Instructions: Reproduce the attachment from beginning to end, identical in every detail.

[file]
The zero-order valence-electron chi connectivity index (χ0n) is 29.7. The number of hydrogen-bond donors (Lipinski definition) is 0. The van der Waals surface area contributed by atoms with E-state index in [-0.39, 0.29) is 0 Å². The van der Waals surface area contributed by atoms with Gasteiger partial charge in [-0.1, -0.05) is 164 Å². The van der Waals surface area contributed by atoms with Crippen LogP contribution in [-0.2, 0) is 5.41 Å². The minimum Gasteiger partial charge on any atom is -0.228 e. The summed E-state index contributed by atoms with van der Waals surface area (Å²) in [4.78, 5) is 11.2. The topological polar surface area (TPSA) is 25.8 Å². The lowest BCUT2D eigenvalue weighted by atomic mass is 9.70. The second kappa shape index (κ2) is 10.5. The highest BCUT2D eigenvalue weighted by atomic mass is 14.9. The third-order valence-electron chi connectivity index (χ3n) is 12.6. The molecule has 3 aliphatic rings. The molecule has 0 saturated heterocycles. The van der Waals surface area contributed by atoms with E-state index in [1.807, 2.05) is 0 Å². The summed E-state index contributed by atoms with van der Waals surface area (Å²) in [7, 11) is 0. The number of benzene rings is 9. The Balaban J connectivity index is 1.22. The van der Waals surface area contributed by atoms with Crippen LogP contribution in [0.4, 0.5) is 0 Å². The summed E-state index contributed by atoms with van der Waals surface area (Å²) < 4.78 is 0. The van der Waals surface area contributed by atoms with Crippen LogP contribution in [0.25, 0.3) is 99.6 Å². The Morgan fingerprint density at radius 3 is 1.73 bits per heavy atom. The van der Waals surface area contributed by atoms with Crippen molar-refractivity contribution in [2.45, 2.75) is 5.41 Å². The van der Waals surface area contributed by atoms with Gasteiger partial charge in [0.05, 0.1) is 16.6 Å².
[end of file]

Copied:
The zero-order valence-electron chi connectivity index (χ0n) is 29.7. The number of hydrogen-bond donors (Lipinski definition) is 0. The van der Waals surface area contributed by atoms with E-state index in [-0.39, 0.29) is 0 Å². The van der Waals surface area contributed by atoms with Gasteiger partial charge in [-0.1, -0.05) is 164 Å². The van der Waals surface area contributed by atoms with Crippen LogP contribution in [-0.2, 0) is 5.41 Å². The minimum Gasteiger partial charge on any atom is -0.228 e. The summed E-state index contributed by atoms with van der Waals surface area (Å²) in [4.78, 5) is 11.2. The topological polar surface area (TPSA) is 25.8 Å². The lowest BCUT2D eigenvalue weighted by atomic mass is 9.70. The second kappa shape index (κ2) is 10.5. The highest BCUT2D eigenvalue weighted by atomic mass is 14.9. The third-order valence-electron chi connectivity index (χ3n) is 12.6. The molecule has 3 aliphatic rings. The molecule has 0 saturated heterocycles. The van der Waals surface area contributed by atoms with E-state index in [1.807, 2.05) is 0 Å². The summed E-state index contributed by atoms with van der Waals surface area (Å²) in [7, 11) is 0. The number of benzene rings is 9. The Balaban J connectivity index is 1.22. The van der Waals surface area contributed by atoms with Crippen LogP contribution in [0.4, 0.5) is 0 Å². The summed E-state index contributed by atoms with van der Waals surface area (Å²) < 4.78 is 0. The van der Waals surface area contributed by atoms with Crippen LogP contribution in [0.25, 0.3) is 99.6 Å². The Morgan fingerprint density at radius 3 is 1.73 bits per heavy atom. The van der Waals surface area contributed by atoms with Crippen molar-refractivity contribution in [2.45, 2.75) is 5.41 Å². The van der Waals surface area contributed by atoms with Gasteiger partial charge in [0.05, 0.1) is 16.6 Å².